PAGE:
So far as I can remember, and today it feels like I can remember pretty darn far, I’ve never done anything that would have likely gotten me any jail time. I won’t debate which forfeited opportunities for such owed to strength of character and which ones owed to lack of courage; the net result has been a life lived beyond the bars. However, and it’s a very significant however, I have done things that would have resulted in my execution had I lived under the Levitical Law recorded in the Old Testament.
Don’t bother holding your breath or licking your lips in anticipation; I’m not going to offer any hints regarding that particular history. I bring it up only to show some basis for empathy, for understanding, for compassion.
My colleague and friend, B. J. Smith, cannot make the same claim in regard to legal record. He recently pled guilty to a few felony charges, what people generally call “white collar crimes.” Although these things have nothing whatsoever to do with his coaching role at the College, there is no dispute that he broke the law, no argument that he did some things that he should not have done. He has admitted that; it is public knowledge. It is, in fact, quite a bit more public than B. J. or many of the rest of us would prefer; it was on the front page of the Saint Joseph News-Press earlier this week.
I suspect that many of us are quite thankful that our sins, mistakes, errors and faults have never been chronicled in the local paper. That gratitude should not lead us into a sense of superiority but rather humility and understanding. In the words of The Carpenter, “Let him who is without sin cast the first stone.”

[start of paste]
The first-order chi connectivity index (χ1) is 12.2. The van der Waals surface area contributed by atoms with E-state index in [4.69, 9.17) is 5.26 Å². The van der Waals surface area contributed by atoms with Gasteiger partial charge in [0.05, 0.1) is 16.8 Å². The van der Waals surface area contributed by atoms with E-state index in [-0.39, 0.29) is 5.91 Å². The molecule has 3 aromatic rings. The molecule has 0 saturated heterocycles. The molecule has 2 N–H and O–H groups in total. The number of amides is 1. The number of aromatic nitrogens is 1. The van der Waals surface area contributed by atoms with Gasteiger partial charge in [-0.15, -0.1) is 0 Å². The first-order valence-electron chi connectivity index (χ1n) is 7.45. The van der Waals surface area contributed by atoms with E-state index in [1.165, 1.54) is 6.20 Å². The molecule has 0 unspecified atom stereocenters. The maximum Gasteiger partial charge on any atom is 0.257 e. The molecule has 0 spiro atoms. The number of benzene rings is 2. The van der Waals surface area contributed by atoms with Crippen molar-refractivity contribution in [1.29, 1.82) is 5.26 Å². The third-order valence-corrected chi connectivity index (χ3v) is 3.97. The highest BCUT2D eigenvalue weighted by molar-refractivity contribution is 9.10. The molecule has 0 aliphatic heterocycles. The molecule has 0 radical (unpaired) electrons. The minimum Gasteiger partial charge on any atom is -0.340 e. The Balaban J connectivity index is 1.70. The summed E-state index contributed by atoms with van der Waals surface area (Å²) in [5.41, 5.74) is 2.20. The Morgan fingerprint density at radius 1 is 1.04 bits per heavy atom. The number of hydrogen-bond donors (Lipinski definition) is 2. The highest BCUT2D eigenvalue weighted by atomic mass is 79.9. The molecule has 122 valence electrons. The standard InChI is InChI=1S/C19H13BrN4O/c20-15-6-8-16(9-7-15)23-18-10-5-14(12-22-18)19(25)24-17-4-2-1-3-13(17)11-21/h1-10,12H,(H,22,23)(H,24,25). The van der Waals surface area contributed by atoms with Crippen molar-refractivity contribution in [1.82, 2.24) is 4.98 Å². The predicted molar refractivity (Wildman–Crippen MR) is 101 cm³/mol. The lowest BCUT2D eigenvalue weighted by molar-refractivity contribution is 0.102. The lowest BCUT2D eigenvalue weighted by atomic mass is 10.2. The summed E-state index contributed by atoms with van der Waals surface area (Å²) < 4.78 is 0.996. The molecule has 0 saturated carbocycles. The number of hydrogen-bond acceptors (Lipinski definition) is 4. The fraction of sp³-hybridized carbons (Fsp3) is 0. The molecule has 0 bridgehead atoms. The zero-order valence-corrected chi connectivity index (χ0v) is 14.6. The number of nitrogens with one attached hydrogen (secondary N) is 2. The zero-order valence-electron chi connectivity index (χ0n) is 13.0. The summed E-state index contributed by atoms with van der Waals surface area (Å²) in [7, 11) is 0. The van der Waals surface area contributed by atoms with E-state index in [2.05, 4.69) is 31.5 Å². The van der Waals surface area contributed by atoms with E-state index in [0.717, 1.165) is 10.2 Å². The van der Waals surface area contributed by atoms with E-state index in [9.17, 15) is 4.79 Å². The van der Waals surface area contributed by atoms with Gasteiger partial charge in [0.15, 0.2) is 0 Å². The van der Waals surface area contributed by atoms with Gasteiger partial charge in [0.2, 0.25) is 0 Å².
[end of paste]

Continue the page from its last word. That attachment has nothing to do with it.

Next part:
I cannot say that I am unbiased in this matter; I have to admit that I really like B. J. Smith. Not because of his being named National Junior College Athletic Association-Division II “Coach of the Year,” not because of taking our women’s team to the national championship playoffs two years in a row, not because of the parallel consecutive Jayhawk Conference championships. It’s not even because of the tremendous positive influence to which players, parents and friends testify.
It’s much more selfish than that; it’s because of the way his remarkable positive attitude has helped me. It’s because of the fact that he tells people, “There is always something positive in your situation, no matter what your situation is.” It’s because of the fact that every time that I have a conversation with him, I gain respect for him. It’s because of the fact that the longer I know him, the more I like him.
One of life’s simple and powerful truths is that when you love someone, it’s easier to forgive. When you love someone, it’s easier to choose compassion. When you love someone, it’s easier to choose forgiveness, mercy and understanding.
Perhaps at this point in my life I find it easier than some to choose the path of peace but I did not come to this place easily or quickly. I know that the seeds of mercy that I have sown have produced good fruit. I know that sowing forgiveness yields forgiveness. I know that I owe my soul to God’s good grace, mercy and love.
And on behalf of my friend B. J., I plead with the people of Doniphan County, the much wider circle of those associated in any way with Highland Community College, and the even broader community of life: choose mercy.